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Everybody hurts, sometimes: Social media accounts reveal Kevin Durant’s emotional side

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Last summer, Kevin Durant made possibly the biggest decision he’ll ever make. After eight years with the Oklahoma City Thunder, he published an article on The Player’s Tribune, announcing his intention to sign with the 73-win Warriors—not long after his Thunder had blown a 3-1 series lead against them in the Western Conference Finals. The fan base’s backlash was swift and strong, with followers burning jerseys and calling him names all over the Internet. Still, he remained steadfast in his decision.

“I believe I am doing what I feel is the right thing at this point in my life and my playing career,” Durant wrote in his article.

He was tired of finishing second, and he appeared in an April 2013 issue of Sports Illustrated saying just as much. He wanted a championship, and he wanted to win. He wanted to be on top of the basketball world.

One year later, Durant got exactly that—a championship and a Finals MVP. And in an effort to catch up to his title-defending Warriors team, other contenders were extremely active this offseason, with the Rockets trading for Chris Paul and the Thunder forming their own super-team. However, Durant’s social media interactions were the more notable events of the Golden State offseason.

For any frequent Twitter user, it’s pretty easy to tell that Durant’s favourite activity on the platform is responding to critics. As a result, his tweeting episode on Sept. 18 and 19 wasn’t really surprising. In the debacle, Durant’s account replied to a tweet in the third person, explaining why he made his free agency decision and trashing the Thunder’s coach, organization, and roster—except for Russell Westbrook. Some of the Internet community latched onto the theory that Durant had “burner accounts,” or accounts he could use to defend himself without being attached to his own name and had simply forgotten to switch to one of those accounts before this particular set of tweets. Durant, however, rejected that explanation, admitting to having written the contentious tweets himself.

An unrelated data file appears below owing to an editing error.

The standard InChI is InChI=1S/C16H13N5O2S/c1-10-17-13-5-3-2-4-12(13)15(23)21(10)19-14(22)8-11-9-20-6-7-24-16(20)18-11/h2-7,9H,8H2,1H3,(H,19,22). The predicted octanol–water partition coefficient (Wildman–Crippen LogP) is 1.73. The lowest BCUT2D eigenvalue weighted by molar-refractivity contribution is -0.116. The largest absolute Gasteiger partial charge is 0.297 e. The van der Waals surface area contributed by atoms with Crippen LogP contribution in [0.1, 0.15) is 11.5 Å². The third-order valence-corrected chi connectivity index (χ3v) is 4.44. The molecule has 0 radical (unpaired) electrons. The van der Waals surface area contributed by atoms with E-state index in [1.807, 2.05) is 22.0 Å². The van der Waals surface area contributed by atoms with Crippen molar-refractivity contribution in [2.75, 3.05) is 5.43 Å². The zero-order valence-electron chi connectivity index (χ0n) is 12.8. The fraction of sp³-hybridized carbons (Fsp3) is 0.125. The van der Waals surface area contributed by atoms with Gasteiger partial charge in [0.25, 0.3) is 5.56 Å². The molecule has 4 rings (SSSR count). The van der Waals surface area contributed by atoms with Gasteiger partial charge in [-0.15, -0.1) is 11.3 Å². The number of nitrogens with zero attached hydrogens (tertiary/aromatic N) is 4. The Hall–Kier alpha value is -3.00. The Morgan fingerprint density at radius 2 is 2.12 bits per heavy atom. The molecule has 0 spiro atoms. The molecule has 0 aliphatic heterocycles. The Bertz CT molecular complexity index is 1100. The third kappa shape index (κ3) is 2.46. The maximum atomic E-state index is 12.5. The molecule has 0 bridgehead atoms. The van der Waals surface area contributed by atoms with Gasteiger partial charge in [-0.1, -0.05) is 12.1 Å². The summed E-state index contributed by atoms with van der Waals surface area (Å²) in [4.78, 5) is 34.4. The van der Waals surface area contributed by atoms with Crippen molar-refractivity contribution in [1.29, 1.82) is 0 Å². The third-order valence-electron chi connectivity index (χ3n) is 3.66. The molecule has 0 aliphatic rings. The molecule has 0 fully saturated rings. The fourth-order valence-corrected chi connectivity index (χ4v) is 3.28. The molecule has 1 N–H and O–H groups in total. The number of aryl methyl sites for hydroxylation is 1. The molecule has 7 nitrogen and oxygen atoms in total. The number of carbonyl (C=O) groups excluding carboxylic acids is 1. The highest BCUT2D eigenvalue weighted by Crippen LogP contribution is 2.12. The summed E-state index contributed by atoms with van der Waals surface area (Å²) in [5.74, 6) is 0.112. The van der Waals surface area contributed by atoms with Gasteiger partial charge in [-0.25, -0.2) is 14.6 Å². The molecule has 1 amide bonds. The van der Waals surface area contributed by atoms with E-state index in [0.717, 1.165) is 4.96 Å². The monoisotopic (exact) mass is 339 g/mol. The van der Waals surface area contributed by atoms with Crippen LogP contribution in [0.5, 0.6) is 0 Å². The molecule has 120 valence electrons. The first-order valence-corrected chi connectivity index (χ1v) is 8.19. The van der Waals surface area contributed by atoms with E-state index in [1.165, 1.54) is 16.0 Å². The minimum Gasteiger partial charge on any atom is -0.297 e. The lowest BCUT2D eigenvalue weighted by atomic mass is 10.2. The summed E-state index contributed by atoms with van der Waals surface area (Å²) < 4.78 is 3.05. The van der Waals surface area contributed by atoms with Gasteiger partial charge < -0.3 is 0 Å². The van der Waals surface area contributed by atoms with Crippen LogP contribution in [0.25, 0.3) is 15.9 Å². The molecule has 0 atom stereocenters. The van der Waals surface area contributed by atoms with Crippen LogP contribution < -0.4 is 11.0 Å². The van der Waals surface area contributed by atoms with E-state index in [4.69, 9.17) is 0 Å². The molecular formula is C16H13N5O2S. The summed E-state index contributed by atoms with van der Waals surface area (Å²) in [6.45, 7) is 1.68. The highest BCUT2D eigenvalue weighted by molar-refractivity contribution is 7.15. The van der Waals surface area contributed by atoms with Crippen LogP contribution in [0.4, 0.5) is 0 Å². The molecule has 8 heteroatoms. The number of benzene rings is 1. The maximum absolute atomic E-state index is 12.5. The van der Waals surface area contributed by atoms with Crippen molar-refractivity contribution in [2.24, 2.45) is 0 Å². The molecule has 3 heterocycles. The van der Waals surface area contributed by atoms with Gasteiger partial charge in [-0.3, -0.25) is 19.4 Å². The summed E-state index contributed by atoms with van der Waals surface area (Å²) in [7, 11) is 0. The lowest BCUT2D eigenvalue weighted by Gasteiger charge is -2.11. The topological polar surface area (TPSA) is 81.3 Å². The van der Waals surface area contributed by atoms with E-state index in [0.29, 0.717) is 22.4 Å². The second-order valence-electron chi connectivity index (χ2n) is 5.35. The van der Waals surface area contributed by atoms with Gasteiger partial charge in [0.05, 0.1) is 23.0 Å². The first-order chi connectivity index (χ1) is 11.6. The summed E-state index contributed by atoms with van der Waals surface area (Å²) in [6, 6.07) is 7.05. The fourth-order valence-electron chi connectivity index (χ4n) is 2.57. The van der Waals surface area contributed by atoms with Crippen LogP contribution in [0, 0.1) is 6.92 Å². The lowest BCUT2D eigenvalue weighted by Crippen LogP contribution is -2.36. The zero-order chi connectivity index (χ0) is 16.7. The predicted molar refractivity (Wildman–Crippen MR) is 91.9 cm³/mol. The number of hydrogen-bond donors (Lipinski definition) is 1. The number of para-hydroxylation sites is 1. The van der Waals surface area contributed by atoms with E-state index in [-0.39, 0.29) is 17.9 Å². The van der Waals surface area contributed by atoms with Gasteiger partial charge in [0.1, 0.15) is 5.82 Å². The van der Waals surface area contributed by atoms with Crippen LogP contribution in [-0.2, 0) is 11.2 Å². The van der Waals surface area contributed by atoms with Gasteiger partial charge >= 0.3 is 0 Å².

Although Durant’s unprofessional and immature actions were indefensible, his original decision can be justified—regardless of the commotion it caused. His departure for greener pastures was unpopular. From the looks of it, either he didn’t expect fans to turn on him so quickly, or he expected to handle the backlash much better. As a consequence, social media use has turned into his instrument for self-defence. Judging from his high frequency of response to criticism, it seems as though he still feels the need to justify his year-old decision to everyone.

This reaction is decidedly human. It’s tough to always be in the spotlight. The task gets immeasurably harder when every decision an athlete makes gets put under a microscope—they’ll be be discussed for hours upon hours during the never-ending sports news cycle. It can be especially difficult for someone like Durant, whose decisions are particularly controversial.

Kevin Durant’s strange, humanizing summer on social media didn’t end with the tweets. He’s an active YouTube user and responds to fans there as well. One comment from his verified account caught everyone’s eye last week, giving the basketball world another revealing look at Kevin Durant.

“I play basketball, I got acne, I grew up with nothing,” Durant wrote. “[I’m] still figuring myself out in my late [20’s] [….] I’m closer to you than [you] think.”

This comment is just another example of how Durant has opened up more and more frequently this offseason, with appearances on Bill Simmons’s podcasts, replies to nobodies on Twitter, and other newsworthy YouTube comments. As a result, it’s much more useful to understand and see him as just another ordinary person thrust into extraordinary circumstances. As far as his decision goes, he was clearly tired of coming in second. He chose to join Golden State and finished first. With that result, he got what he wanted, but now it seems that what he needs is for the sports universe to accept his decision.

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